View Full Version : Things are Slow/Finding new things to do

06-22-2011, 03:00 PM
We are thinking of doing lawn treatments such as weed control/fertilizations/seedings.

how do we decide what to charge? is it the cost of products plus hourly rate? wanting to be fair on pricing but also make money.

we learned the hard way on a few clean up bids that we way under bid them.

Also what would the rate be for dethatching and arrations...i understand these are dependant on yard size etc.

thanks for the help


06-22-2011, 04:11 PM
Hi Larry,

Welcome to our forum.

we learned the hard way on a few clean up bids that we way under bid them.

Give me some insights as to what you feel you did wrong with these bids and how that has changed the way you bid now? Understanding this should really help you in your future bids with any service.

06-22-2011, 07:26 PM

We just under bid them for the amount of work involved. On some instead of giving a flat rate we started charging per man hour.

One example was we priced a yard clean up at 300 and it took 3 6 hour days. Now for the same type work we charge a disposal fee of 20 dollars a service fee of 25 (covers gas oil etc) and 35 dollars a man per hour.

We are really wanting to move more towards landscaping tree felling and yard clean ups vs mowing. Not that we won't take these jobs theres just 10 or 15 company's that strictly mow in our area. Middletown Ohio.

I feel yard maintenance is Part of landscaping. Such as the seeding fertilizing weed control arroation and dethacthing parts of it. Those things I don't know how to bid or charge for and I really think we could specialize in.

Thanks for any input.

06-22-2011, 08:40 PM
We are thinking of doing lawn treatments such as weed control/fertilizations/ ...
Are you licensed or certified to do weed control and fertilizations? Does your insurance cover such services?

06-23-2011, 08:53 AM
no we are not and since u mentioned it we are going to hold off until we both get certified in august. we have registered for classes and tests. but still can we discuss how to charge for these services?


06-23-2011, 03:01 PM
I just didn't want you to "learn the hard way" again. Depending where you are the fines could lose you a house and close your business.

Just like mowing, I charge by the square foot plus a stop charge. Do you have a formula for mowing?

06-23-2011, 08:00 PM
No because we haven't had any mowing jobs this year. I would usually just base it off how long it would take me hour wise plus a bit to cover fuel maintance etc.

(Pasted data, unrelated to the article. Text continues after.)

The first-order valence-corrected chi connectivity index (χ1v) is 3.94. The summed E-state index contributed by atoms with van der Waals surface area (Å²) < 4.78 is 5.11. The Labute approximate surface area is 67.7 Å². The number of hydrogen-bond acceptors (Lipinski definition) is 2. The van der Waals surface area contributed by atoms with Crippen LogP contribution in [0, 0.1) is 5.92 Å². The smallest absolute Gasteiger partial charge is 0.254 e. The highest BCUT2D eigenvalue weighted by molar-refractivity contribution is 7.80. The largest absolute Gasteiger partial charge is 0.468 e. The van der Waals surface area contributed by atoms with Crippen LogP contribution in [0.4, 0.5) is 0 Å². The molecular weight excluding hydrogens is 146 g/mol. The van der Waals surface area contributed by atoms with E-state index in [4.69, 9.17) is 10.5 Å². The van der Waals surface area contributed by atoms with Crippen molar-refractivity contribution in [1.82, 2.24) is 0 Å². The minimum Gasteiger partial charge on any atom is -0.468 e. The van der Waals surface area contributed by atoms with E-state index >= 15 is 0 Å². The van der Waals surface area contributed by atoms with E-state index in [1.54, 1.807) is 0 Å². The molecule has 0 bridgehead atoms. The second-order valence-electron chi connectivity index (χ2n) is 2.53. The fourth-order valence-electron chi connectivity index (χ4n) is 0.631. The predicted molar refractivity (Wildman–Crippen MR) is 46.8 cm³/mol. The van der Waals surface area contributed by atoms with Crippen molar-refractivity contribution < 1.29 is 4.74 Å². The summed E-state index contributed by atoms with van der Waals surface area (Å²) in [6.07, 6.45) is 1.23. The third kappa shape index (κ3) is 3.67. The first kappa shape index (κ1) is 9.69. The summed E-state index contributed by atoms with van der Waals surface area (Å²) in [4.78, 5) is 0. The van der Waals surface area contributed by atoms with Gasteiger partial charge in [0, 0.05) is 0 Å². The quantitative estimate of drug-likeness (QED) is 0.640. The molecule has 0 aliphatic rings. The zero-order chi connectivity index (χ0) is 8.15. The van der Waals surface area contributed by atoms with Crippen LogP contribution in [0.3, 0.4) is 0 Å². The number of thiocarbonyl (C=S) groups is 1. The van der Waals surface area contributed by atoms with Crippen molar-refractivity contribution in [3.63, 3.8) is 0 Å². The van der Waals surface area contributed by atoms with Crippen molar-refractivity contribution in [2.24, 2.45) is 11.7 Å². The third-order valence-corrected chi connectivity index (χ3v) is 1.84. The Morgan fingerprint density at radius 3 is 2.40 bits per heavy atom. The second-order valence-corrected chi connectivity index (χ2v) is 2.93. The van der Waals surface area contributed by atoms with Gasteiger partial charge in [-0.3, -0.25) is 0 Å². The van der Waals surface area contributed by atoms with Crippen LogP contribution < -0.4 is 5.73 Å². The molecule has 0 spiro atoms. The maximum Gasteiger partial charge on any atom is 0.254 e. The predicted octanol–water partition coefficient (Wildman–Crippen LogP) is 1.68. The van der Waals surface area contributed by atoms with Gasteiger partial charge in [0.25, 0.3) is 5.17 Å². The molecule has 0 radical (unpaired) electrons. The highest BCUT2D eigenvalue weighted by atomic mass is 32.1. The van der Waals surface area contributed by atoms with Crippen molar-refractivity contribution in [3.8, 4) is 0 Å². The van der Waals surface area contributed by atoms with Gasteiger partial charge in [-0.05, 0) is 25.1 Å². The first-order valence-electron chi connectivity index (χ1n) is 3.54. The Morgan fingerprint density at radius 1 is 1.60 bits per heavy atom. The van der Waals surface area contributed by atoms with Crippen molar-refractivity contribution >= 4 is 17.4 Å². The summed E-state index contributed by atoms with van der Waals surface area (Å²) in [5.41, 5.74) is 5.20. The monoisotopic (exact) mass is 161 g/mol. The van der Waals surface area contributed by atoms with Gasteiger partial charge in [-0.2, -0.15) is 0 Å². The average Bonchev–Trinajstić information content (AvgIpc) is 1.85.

There are some bigger yards in my area I would do for 65 bucks but find out someone else is doing it for 48 bucks mowed trimmed cleaned uP and stripped.

So a formula would be helpful.

I have used the calculators on here before to help some.

06-23-2011, 10:18 PM
My advice would be to find a formula that works with the size of the property. You just can't go by time because it's different every time you visit depending on weather conditions, chatty customers, cars in the way, etc.

I've been experimenting with a "difficulty factor" for properties with hills or obstacles (fenced in sections, trampolines, those stupid solar-charged lights) but I have nothing solid to report on that yet.

06-24-2011, 05:18 PM
We just under bid them for the amount of work involved. On some instead of giving a flat rate we started charging per man hour.

How have you found bidding a job based on a flat rate per man hour?

Also how have your customers reacted to such bidding methods?

06-25-2011, 02:25 AM
Most jobs we do a per man hour pricing on are usually property clean ups. We have several jobs recently that I have bid as 70 dollars an hour. That's 2 guys at 35 an hour to clean up some over grown 1/4 acre lots. I usually look at them and walk the property with the owner discussing what they want done. I let them know a ball park estimate of let's say 8 hours plus disposal fees of all brush at 600 dollars. I let them know if it takes longer than 8 hours depending on what we find or run into we didn't see on a walk around we will stop and discuss it with them.

We also charge a flat 300 bucks to cut up and remove downed trees and anywhere From 500-1500 to fell trees dead or alive.

SO far I haven't gone over an estimate and no one seems shocked. They all seem to understand the labor involved and when we are done it's a night and day difference. We once removed 26 shrubs that were over 6 feet tall but had been dead for several years. We do it all by hand and charged our standard 70 dollars an hour with an estimate of 400 bucks. They didn't even blink at that price because they wanted it all cleaned up. It took us about 5 hours to do it all.

Today I just dropped off two estimates for mulching beds. And building a small raised bed out of natural stone for 1800 dollars. I am hoping they accept our offer as it's in a very nice neighborhoOd and would bring us more clients.

We did loose a mowing contract today to a lower bidder but still have her firewood delivery mulching and bed maintenance and snow removal. So I can't complain. Some of these mow guys charge 25 bucks to mow trim and clean up there is no way I can compete with that if I want to stay debt free starting out.

06-26-2011, 06:04 PM
Do you find there is any downside to bidding jobs that way with an hourly fee like that?

Or do you feel this is something you would like to stick with?